Dynamic Clients Freeradius

Dynamic Clients, in Freeradius terms, refers to allowing multiple clients, or IPs to connect to a freeradius running service.

By default, obviously, for security reasons, any incoming connection to the freeradius service has to match a predefined client IP or the request is silently dropped or ignored.

This happens, irrespective of who you are! Yes, it is a security measure! The idea behind such an approach is simply to permit you and only your static IP to connect.

However, this isn’t always the case, as if you manage many NAS (network access servers), they might all require the AAA, doing so from different IP addresses.

Since you will know ahead of time what specific IP addresses will be sending the requests, you simply add them all to your clients.conf file in your freeradius configuration folder.

Another scenario is when you have no idea what IP address will sending the AAA requests, but at least, you have an idea of the range of IP addresses they might be coming from.

A typical example is when upon ADSL or 4G modem restart, a new IP address is assigned by your ISP.

Enter Dynamic Clients, which offers you the opportunity to rig your freeradius service to listen to connections from a range of IP address, or if you’re crazy enough, allow to respond to every single IP on the internet

Although I won’t recommend you open your freeradius server to every IP address in the world, that might be your use case, if your hotspot reach is global!

Dynamic Clients Freeradius

Freeradius comes with the dynamic_clients module, which is in the /etc/freeradius/sites-available/ folder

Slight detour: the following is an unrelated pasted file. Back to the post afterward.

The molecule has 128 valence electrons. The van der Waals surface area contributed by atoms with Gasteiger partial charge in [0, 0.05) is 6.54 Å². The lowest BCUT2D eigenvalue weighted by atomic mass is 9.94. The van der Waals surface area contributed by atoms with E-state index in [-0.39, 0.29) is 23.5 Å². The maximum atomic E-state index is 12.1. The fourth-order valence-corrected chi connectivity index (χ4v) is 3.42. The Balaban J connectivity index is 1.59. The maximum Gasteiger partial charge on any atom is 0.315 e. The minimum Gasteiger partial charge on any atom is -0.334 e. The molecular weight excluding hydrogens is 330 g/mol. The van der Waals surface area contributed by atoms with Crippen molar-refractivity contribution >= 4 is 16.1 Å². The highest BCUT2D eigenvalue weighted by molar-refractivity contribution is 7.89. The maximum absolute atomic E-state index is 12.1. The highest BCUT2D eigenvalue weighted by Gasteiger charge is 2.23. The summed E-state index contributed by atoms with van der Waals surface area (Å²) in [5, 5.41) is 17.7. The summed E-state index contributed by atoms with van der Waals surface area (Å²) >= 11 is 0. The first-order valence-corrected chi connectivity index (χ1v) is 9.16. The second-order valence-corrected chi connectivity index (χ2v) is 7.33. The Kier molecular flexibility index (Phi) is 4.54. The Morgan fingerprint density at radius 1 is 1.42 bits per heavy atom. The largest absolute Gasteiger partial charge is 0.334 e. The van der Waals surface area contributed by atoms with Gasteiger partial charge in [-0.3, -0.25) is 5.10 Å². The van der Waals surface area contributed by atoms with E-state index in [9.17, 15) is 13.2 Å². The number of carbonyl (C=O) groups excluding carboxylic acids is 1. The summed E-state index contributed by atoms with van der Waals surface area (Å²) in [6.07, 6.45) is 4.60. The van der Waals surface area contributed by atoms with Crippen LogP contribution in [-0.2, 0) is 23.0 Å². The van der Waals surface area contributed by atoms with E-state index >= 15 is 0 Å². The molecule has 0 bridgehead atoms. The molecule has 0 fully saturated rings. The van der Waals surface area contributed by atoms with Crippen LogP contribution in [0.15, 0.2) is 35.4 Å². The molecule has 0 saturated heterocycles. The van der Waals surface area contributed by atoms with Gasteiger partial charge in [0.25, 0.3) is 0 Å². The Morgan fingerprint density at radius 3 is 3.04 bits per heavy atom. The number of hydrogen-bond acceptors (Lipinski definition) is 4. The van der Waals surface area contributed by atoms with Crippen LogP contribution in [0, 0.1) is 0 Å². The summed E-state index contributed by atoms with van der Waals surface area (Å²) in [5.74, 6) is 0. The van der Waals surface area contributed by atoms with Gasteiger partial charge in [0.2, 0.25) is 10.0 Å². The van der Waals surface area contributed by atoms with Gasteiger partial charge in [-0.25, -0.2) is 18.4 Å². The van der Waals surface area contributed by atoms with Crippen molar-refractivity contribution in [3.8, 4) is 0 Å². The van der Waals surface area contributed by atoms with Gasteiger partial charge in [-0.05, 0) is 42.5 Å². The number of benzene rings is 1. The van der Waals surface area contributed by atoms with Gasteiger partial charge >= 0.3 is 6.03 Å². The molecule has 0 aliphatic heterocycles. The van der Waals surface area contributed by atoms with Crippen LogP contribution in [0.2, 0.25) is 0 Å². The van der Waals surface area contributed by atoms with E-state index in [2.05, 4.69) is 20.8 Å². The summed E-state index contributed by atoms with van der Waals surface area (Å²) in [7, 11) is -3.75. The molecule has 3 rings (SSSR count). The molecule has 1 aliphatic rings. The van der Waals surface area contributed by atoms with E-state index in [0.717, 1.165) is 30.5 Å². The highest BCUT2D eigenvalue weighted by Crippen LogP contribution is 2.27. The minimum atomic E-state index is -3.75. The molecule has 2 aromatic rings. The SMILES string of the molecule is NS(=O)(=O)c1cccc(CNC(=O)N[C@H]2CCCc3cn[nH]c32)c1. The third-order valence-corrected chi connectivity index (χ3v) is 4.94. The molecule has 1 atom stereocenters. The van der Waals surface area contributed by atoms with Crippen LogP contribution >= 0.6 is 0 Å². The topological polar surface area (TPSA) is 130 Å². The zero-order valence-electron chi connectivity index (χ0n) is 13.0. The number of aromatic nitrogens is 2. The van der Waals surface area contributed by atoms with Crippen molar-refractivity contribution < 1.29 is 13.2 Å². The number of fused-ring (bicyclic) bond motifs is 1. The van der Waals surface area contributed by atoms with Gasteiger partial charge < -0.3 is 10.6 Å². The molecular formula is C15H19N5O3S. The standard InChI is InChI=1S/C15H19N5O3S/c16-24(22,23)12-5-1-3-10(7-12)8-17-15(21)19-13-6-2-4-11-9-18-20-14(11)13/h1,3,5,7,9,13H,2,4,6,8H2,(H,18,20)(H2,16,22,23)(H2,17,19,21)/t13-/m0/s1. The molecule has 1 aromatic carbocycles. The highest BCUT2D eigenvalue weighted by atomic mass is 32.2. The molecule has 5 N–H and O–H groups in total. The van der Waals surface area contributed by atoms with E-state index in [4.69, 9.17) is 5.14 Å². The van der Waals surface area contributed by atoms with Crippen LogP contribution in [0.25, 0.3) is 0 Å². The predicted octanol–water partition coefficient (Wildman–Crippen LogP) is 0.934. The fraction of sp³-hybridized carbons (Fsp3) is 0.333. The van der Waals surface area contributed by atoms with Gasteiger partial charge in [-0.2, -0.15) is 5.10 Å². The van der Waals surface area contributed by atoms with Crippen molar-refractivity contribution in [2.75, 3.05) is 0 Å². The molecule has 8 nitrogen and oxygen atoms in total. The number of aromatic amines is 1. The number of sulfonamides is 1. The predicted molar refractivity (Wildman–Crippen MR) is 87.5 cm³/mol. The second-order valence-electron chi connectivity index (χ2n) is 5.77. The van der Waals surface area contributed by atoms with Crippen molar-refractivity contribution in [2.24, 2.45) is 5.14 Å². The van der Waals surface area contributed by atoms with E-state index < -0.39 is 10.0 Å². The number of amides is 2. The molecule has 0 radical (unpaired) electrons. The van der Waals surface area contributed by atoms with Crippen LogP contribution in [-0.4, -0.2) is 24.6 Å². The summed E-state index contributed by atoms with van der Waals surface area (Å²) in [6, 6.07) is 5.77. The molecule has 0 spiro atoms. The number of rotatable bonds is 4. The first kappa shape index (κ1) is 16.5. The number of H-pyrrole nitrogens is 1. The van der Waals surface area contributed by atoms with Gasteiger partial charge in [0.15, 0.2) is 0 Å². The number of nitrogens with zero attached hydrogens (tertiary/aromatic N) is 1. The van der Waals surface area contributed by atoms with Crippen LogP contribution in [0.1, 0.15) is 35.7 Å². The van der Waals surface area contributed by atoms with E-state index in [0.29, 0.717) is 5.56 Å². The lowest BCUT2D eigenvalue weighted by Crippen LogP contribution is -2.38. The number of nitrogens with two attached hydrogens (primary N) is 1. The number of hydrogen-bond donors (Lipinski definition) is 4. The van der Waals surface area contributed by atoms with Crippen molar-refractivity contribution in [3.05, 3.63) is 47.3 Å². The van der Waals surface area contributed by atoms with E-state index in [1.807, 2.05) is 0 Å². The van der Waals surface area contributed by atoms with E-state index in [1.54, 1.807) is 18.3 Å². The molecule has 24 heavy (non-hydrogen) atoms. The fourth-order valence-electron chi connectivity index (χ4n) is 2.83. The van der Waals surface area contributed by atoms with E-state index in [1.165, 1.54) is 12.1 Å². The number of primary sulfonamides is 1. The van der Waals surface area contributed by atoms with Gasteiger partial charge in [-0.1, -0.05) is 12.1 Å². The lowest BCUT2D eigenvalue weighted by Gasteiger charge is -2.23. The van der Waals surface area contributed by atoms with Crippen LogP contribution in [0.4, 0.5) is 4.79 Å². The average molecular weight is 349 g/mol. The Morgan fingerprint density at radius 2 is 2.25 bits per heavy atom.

It offers one way of being dynamic with clients allowed to communicate with the system. But, in our case, in my case, I used a different, much more convenient approach.

Lemme show the configuration first, then comment!

The snippet below goes into the /etc/freeradius/clients.conf file. You know where to put it, just go through the file, and it should be clear where to write something similar.

Something similar because the snippet below, the IP addresses, are for the network provider, Airtel, in Ghana.

client airtel1 {
        ipaddr =
        secret = yoursecret
        netmask = 16
        require_message_authenticator = yes

client airtel2 {
        ipaddr =
        secret = yoursecret
        netmask = 16
        require_message_authenticator = yes

See an example of a Clients.conf freeradius file

client airtel1: That’s the name of the client

ipaddr: Yes, the IP address. Since we’ll be specifying a range, we leave the last two zeros.

A bit of story around the IP address. Airtel Ghana has and as their dedicated IP range they assign to devices that connect to use their network.

I do not know if they have more than the above IP addresses. However, upon many IP addresses assigned to my devices as they connect re-connect, they all seem to fall within the IP range above.

netmask: Yes, netmask. Since I’m no networking guru, you should read on how it works or what network masking is.

require_message_authenticator: Seriously, I have no idea what this setting is or does. Just leave it yes. If your morning reading doze involves getting up to speed with not so great explanations, see the RFC 5080 about the require_message_authenticator.


So there you go, Dynamic Clients. I do not know how similar the approach above is to the dynamic_clients modules, but this article covered how to accept connections from different IP addresses from a range.

I hope it helped you get up to speed with Dynamic Clients in freeradius. Will see you in the next one!

Related Articles

Back to top button